Original article can be found here:

Cessna T337G Super Skymaster, N7CY: Incident occurred April 11, 2015 at Brookneal/Campbell County Airport (0V4), Brookneal, Virginia


The pilot of a Cessna airplane was transported to Lynchburg General Hospital for minor injuries after an emergency landing in southern Campbell County Saturday afternoon, officials said.

Virginia State Trooper T.W. Fridley responded to the incident just before 2:30 p.m. at the Brookneal/Campbell County Airport. 

The airplane was flying from Florida to New York when its passenger-side door became ajar, according to a news release.

The pilot was unable to close it while in flight and had to attempt a landing at the airport.

The news release said brisk winds forced a rough landing; the right tire broke off and caused the aircraft to land in the grass about five feet off the runway.

Ray O. Kenyon, 71, of Sherburne, New York, who piloted the aircraft, was taken to the hospital, the release said. His wife and dog also were on board but had no injuries.

The Federal Aviation Administration and National Transportation Safety Board have been notified of the incident.

CAMPBELL CO., Va. -   The pilot, Ray O. Kenyon, 71, of Sherburne, New York, was able to walk away with only a busted lip after crashing his small plane near the Brookneal-Campbell County Airport Saturday afternoon.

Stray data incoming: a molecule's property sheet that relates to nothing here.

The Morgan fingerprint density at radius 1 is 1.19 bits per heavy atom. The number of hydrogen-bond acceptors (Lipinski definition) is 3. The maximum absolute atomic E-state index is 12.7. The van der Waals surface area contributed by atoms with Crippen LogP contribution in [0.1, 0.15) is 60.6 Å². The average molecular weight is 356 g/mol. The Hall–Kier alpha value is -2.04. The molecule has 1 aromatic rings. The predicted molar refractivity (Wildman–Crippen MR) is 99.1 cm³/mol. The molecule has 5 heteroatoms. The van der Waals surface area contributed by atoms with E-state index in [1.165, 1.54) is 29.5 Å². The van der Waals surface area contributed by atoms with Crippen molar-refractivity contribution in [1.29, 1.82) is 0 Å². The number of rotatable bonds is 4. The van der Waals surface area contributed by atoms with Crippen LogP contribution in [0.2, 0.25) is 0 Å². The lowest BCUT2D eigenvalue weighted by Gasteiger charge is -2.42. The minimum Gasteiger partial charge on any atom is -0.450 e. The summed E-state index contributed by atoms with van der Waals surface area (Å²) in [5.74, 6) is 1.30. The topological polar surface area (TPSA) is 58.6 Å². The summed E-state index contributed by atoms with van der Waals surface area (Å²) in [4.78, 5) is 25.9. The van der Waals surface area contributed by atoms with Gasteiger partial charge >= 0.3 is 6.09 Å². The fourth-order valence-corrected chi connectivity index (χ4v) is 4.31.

Investigators say the door of the plane came open at 9,000 feet, causing the pilot to make an emergency landing. He was taken to the hospital with a busted lip.

The pilot’s wife and dog were in the plane at the time of the incident. They did not sustain any injuries.

Hanna stumps for new, long-term federal aviation bill to aid Griffiss

Rep. Richard L. Hanna, R-22, Barneveld, spoke at Griffiss International Airport Thursday about the need for Congress to pass a new, long-term federal aviation bill that would aid upstate and, more specifically, build on successes at the Oneida County airfield.

Current funding and authorization for the Federal Aviation Administration expires in September.

Hanna, who is a pilot and member of the House Subcommittee on Aviation, wants Congress to quickly approve a new bill extending the FAA and updating the nation’s aviation policies.

The last FAA reauthorization was enacted after more than four years of stop-gap measures.

The congressman called for policies to better account for new technologies like unmanned aircraft systems, better known as drones, and satellite-based GPS systems.  

This bill could also provide avenues for local airports like Griffiss to receive federal funding for upgrades and repairs through the Airport Improvement Program. In 2014, Griffiss received $6.3 million from the program.

“Aviation is critical to America’s economy, but it’s also a real bright spot here in upstate New York, if we take the right steps now,” Hanna said. “That means providing long-term, stable funding for Griffiss and other airports, allowing NUAIR to do more and better work in Rome, and ensuring that the United States has the safest and most efficient aviation system in the world.”